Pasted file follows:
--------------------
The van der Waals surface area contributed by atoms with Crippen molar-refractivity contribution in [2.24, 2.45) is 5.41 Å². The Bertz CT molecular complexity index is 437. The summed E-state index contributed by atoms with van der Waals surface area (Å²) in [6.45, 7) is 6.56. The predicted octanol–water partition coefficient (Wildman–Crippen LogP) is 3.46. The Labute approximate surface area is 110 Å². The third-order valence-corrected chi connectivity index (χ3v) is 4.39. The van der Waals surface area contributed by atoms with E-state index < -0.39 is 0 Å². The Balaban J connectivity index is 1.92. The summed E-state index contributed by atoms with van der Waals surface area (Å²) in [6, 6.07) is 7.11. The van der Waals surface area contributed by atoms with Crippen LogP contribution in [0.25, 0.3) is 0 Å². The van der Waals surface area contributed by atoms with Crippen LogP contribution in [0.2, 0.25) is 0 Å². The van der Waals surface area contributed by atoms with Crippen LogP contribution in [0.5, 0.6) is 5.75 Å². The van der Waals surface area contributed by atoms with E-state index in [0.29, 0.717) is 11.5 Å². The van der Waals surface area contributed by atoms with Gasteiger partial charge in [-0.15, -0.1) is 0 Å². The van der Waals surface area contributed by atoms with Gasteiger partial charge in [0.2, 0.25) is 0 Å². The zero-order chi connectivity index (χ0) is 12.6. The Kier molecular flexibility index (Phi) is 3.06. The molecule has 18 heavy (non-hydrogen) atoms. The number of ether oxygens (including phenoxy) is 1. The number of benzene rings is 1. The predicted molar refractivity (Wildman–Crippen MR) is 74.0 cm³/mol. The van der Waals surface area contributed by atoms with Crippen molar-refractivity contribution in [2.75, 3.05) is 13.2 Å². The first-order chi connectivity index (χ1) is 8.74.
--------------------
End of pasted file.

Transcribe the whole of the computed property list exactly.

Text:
The van der Waals surface area contributed by atoms with Crippen molar-refractivity contribution in [2.24, 2.45) is 5.41 Å². The Bertz CT molecular complexity index is 437. The summed E-state index contributed by atoms with van der Waals surface area (Å²) in [6.45, 7) is 6.56. The predicted octanol–water partition coefficient (Wildman–Crippen LogP) is 3.46. The Labute approximate surface area is 110 Å². The third-order valence-corrected chi connectivity index (χ3v) is 4.39. The van der Waals surface area contributed by atoms with E-state index < -0.39 is 0 Å². The Balaban J connectivity index is 1.92. The summed E-state index contributed by atoms with van der Waals surface area (Å²) in [6, 6.07) is 7.11. The van der Waals surface area contributed by atoms with Crippen LogP contribution in [0.25, 0.3) is 0 Å². The van der Waals surface area contributed by atoms with Crippen LogP contribution in [0.2, 0.25) is 0 Å². The van der Waals surface area contributed by atoms with Crippen LogP contribution in [0.5, 0.6) is 5.75 Å². The van der Waals surface area contributed by atoms with E-state index in [0.29, 0.717) is 11.5 Å². The van der Waals surface area contributed by atoms with Gasteiger partial charge in [-0.15, -0.1) is 0 Å². The van der Waals surface area contributed by atoms with Gasteiger partial charge in [0.2, 0.25) is 0 Å². The zero-order chi connectivity index (χ0) is 12.6. The Kier molecular flexibility index (Phi) is 3.06. The molecule has 18 heavy (non-hydrogen) atoms. The number of ether oxygens (including phenoxy) is 1. The number of benzene rings is 1. The predicted molar refractivity (Wildman–Crippen MR) is 74.0 cm³/mol. The van der Waals surface area contributed by atoms with Crippen molar-refractivity contribution in [2.75, 3.05) is 13.2 Å². The first-order chi connectivity index (χ1) is 8.74.